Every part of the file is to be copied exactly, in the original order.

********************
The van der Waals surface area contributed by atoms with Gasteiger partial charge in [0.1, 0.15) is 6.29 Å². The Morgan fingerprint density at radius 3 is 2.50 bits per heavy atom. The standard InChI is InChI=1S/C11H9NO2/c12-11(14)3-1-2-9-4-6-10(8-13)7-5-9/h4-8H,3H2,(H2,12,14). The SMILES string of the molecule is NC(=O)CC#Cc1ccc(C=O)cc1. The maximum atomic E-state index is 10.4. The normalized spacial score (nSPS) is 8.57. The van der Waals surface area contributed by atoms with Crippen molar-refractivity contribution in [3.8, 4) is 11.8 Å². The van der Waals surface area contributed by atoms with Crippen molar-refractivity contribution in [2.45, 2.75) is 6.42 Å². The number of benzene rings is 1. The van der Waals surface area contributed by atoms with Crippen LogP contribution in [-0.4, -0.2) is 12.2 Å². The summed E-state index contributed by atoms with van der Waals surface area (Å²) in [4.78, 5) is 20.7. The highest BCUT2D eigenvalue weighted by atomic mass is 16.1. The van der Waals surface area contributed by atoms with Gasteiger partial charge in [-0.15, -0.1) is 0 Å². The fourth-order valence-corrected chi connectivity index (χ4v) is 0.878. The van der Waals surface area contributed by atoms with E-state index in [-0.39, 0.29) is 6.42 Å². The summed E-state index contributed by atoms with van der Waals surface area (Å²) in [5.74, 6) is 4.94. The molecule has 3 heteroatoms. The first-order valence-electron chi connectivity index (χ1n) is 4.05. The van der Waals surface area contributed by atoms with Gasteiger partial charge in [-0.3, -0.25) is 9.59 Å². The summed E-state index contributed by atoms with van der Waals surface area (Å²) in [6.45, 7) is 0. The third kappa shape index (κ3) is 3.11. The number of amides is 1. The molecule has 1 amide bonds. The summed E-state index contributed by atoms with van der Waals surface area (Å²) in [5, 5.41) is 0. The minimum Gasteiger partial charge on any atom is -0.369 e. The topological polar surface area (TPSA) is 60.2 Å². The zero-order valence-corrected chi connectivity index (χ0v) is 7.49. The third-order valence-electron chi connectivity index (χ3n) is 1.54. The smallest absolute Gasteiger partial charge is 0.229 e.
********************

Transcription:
The van der Waals surface area contributed by atoms with Gasteiger partial charge in [0.1, 0.15) is 6.29 Å². The Morgan fingerprint density at radius 3 is 2.50 bits per heavy atom. The standard InChI is InChI=1S/C11H9NO2/c12-11(14)3-1-2-9-4-6-10(8-13)7-5-9/h4-8H,3H2,(H2,12,14). The SMILES string of the molecule is NC(=O)CC#Cc1ccc(C=O)cc1. The maximum atomic E-state index is 10.4. The normalized spacial score (nSPS) is 8.57. The van der Waals surface area contributed by atoms with Crippen molar-refractivity contribution in [3.8, 4) is 11.8 Å². The van der Waals surface area contributed by atoms with Crippen molar-refractivity contribution in [2.45, 2.75) is 6.42 Å². The number of benzene rings is 1. The van der Waals surface area contributed by atoms with Crippen LogP contribution in [-0.4, -0.2) is 12.2 Å². The summed E-state index contributed by atoms with van der Waals surface area (Å²) in [4.78, 5) is 20.7. The highest BCUT2D eigenvalue weighted by atomic mass is 16.1. The van der Waals surface area contributed by atoms with Gasteiger partial charge in [-0.15, -0.1) is 0 Å². The fourth-order valence-corrected chi connectivity index (χ4v) is 0.878. The van der Waals surface area contributed by atoms with E-state index in [-0.39, 0.29) is 6.42 Å². The summed E-state index contributed by atoms with van der Waals surface area (Å²) in [5.74, 6) is 4.94. The molecule has 3 heteroatoms. The first-order valence-electron chi connectivity index (χ1n) is 4.05. The van der Waals surface area contributed by atoms with Gasteiger partial charge in [-0.3, -0.25) is 9.59 Å². The summed E-state index contributed by atoms with van der Waals surface area (Å²) in [6.45, 7) is 0. The third kappa shape index (κ3) is 3.11. The number of amides is 1. The molecule has 1 amide bonds. The summed E-state index contributed by atoms with van der Waals surface area (Å²) in [5, 5.41) is 0. The minimum Gasteiger partial charge on any atom is -0.369 e. The topological polar surface area (TPSA) is 60.2 Å². The zero-order valence-corrected chi connectivity index (χ0v) is 7.49. The third-order valence-electron chi connectivity index (χ3n) is 1.54. The smallest absolute Gasteiger partial charge is 0.229 e.